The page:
The council share this latest news. Ed
The future of secondary education in Sandown has taken another significant step forward after the council published a report (Thursday) recommending an alteration to the upper age limit of The Bay CE Primary School from 11 to 16 to create an all through school.
The council in partnership with the governors of The Bay CE Primary School carried out a six-week consultation to gather people’s views about plans for the school following AET’s decision to close Sandown Bay Academy earlier this year.
Feedback from the recent four-week statutory consultation will now be considered by Cabinet member for children’s services, Councillor Paul Brading on Friday 22 December, if approved it will kick start the process of creating the new educational provision in the Bay area.
The council will continue to work closely with the Cornerstone Federation (the governing board of The Bay CE Primary School and Niton Primary School) to create a quality learning environment for pupils which strives for excellence in all areas.
In a strong position
Councillor Paul Brading, Cabinet member for children’s services, said,
“I am really pleased that we are now in a strong position able to maintain secondary education in The Bay area and would like to thank all those who have worked so hard to enable us to reach this point.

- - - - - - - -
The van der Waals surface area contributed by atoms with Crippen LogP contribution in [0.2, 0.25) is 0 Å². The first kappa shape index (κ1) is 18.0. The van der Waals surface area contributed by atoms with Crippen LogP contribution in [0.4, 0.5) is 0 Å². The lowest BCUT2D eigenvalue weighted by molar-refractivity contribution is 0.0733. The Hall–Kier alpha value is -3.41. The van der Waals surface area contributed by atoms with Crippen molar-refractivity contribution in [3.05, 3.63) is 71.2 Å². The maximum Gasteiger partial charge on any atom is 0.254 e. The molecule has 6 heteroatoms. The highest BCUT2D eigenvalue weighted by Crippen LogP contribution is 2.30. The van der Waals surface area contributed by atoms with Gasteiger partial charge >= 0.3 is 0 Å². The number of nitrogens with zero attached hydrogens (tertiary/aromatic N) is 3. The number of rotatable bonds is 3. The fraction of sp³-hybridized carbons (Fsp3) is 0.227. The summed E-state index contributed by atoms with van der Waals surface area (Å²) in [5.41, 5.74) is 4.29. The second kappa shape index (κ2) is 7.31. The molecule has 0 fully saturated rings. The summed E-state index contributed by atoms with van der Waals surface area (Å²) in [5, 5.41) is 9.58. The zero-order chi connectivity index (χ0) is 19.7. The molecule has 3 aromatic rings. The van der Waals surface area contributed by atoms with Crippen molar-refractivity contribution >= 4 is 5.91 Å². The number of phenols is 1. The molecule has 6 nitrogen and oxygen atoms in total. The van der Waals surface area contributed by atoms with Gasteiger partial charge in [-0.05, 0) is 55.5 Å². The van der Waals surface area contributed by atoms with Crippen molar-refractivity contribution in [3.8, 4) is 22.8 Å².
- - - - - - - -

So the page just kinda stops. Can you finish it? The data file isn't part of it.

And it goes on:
“This offers an exciting opportunity for Sandown and we are looking forward to working with The Bay CE Primary School to build on their expertise and create consistent, inspiring and high performing all through school that fully supports its local community and future demands for school places.
“Unfortunately current student numbers are not sufficient to keep a sixth form in Sandown, however we are working with those already studying A Levels at Sandown to enable them to complete their studies. In the longer term this presents us with an opportunity to undertake a wider review of sixth form education across the Island and look at options to provide students with a greater choice of outstanding and varied A-Level tuition.”
A total of 34 representations were received as part of the consultation, six of which supported the proposals and the remaining, which not opposing the change in age range at the school, expressed concern at the loss of sixth form provision in the Bay area.